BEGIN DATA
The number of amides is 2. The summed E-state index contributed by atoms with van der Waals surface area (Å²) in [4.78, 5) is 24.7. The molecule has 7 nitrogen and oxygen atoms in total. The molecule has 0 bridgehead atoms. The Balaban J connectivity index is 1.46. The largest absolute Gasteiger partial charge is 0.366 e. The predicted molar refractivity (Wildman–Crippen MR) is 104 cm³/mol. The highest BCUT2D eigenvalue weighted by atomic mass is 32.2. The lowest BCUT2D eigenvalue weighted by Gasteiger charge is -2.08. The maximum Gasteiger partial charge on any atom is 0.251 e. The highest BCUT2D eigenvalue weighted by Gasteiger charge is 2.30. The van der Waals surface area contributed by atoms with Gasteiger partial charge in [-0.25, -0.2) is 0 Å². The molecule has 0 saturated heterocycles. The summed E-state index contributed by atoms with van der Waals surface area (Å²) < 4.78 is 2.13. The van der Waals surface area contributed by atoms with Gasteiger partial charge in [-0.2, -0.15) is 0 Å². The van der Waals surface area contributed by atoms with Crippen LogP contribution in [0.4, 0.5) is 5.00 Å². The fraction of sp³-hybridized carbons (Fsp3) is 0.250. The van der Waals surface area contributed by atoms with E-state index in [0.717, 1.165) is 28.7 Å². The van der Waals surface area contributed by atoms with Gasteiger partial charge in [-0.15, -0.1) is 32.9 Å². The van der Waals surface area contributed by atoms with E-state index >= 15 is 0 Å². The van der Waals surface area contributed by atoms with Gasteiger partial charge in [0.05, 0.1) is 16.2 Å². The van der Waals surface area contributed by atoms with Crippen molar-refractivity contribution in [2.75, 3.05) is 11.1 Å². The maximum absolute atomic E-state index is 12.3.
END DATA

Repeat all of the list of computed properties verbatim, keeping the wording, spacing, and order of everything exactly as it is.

The number of amides is 2. The summed E-state index contributed by atoms with van der Waals surface area (Å²) in [4.78, 5) is 24.7. The molecule has 7 nitrogen and oxygen atoms in total. The molecule has 0 bridgehead atoms. The Balaban J connectivity index is 1.46. The largest absolute Gasteiger partial charge is 0.366 e. The predicted molar refractivity (Wildman–Crippen MR) is 104 cm³/mol. The highest BCUT2D eigenvalue weighted by atomic mass is 32.2. The lowest BCUT2D eigenvalue weighted by Gasteiger charge is -2.08. The maximum Gasteiger partial charge on any atom is 0.251 e. The highest BCUT2D eigenvalue weighted by Gasteiger charge is 2.30. The van der Waals surface area contributed by atoms with Gasteiger partial charge in [-0.25, -0.2) is 0 Å². The molecule has 0 saturated heterocycles. The summed E-state index contributed by atoms with van der Waals surface area (Å²) < 4.78 is 2.13. The van der Waals surface area contributed by atoms with Gasteiger partial charge in [-0.2, -0.15) is 0 Å². The van der Waals surface area contributed by atoms with Crippen LogP contribution in [0.4, 0.5) is 5.00 Å². The fraction of sp³-hybridized carbons (Fsp3) is 0.250. The van der Waals surface area contributed by atoms with E-state index in [0.717, 1.165) is 28.7 Å². The van der Waals surface area contributed by atoms with Gasteiger partial charge in [-0.15, -0.1) is 32.9 Å². The van der Waals surface area contributed by atoms with E-state index >= 15 is 0 Å². The van der Waals surface area contributed by atoms with Gasteiger partial charge in [0.05, 0.1) is 16.2 Å². The van der Waals surface area contributed by atoms with Crippen molar-refractivity contribution in [2.75, 3.05) is 11.1 Å². The maximum absolute atomic E-state index is 12.3.